Wellness Support for OPH

Worksite Wellness Resources For The Office of Public Health Employees

In an effort to increase physical activity, encourage healthy eating, improve productivity, and boost a positive culture in our workplaces, the Office of Public Health is implementing a statewide wellness program for all employees. OPH360 will support you in improving your personal health through peer encouragement, educational opportunities and wellness activities. Wellness activities will focus on healthy eating, physical activity, tobacco cessation and mental health. Be on the lookout for emails from your Wellness Champions for upcoming events and activities.

Join our Facebook group to stay updated on all things OPH360! Your wellness champion will share what’s happening in your area there. Stay engaged and motivate your coworkers by sharing your healthy habits, recipes and successes. 

Moving Well-Ahead

Making small, healthy changes is easy when your community is also committed to health! Find health resources near you with the Community Resource Guide! You can find resources for different health topics here.

Is your child’s school a WellSpot? Use our Find WellSpots tool to learn more. What about your favorite lunch spot? Find out here!

Become a Wellness Champion

A Wellness Champion is a co-worker that volunteered to lead your region or location’s wellness activities. Have a question? Contact your Champion and shoot them an email. Our Wellness Champions include OPH employees who are committed to moving OPH’s health forward. Click here if you’d like to apply to become a Wellness Champion.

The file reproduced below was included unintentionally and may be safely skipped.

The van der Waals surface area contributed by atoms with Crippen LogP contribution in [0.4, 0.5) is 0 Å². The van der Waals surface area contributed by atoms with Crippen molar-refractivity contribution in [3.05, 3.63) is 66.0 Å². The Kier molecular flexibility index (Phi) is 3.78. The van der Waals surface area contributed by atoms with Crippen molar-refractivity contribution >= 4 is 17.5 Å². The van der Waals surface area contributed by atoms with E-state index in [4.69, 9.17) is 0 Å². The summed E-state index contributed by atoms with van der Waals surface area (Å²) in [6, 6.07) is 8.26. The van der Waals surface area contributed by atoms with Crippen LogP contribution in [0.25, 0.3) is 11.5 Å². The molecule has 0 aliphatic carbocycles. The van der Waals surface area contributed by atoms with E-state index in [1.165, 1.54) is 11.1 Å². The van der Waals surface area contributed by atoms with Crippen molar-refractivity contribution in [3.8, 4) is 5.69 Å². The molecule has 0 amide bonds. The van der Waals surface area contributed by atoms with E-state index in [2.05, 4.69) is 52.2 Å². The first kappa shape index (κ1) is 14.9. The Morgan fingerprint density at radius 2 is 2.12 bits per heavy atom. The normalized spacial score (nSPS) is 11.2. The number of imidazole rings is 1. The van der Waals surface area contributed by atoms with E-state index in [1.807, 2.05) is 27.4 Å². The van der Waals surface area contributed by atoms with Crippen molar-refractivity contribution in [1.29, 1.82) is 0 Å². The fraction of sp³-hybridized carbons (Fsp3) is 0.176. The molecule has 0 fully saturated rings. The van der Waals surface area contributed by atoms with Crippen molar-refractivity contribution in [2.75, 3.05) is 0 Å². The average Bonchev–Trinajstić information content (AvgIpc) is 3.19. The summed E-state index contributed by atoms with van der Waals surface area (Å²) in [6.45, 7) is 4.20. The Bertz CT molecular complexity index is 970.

HIIT for Beginners

This workout is fast-paced but uses basic body movements. Crank up your music and feel good with this short workout. No equipment necessary!

November is National Diabetes Awareness Month

November is a time where organizations, healthcare providers, people with diabetes, caregivers, and other advocates rally to shine a spotlight on diabetes. This helps drive research, program awareness and implementation, and potentially even saves lives.  This year’s theme is “Today’s Diabetes Hits Different”. The American Diabetes Association is recognizing how Today’s Diabetes Hits Different due to COVID-19, rising health costs, social inequities, and more.

Are you at risk for Type 2 Diabetes?

Prediabetes is a serious health condition where blood sugar levels are higher than normal but not yet high enough to be diagnosed as type 2 diabetes. Approximately 1 in 3 American adults have prediabetes and more than 80% don’t know they have it. You can prevent diabetes by doing the following: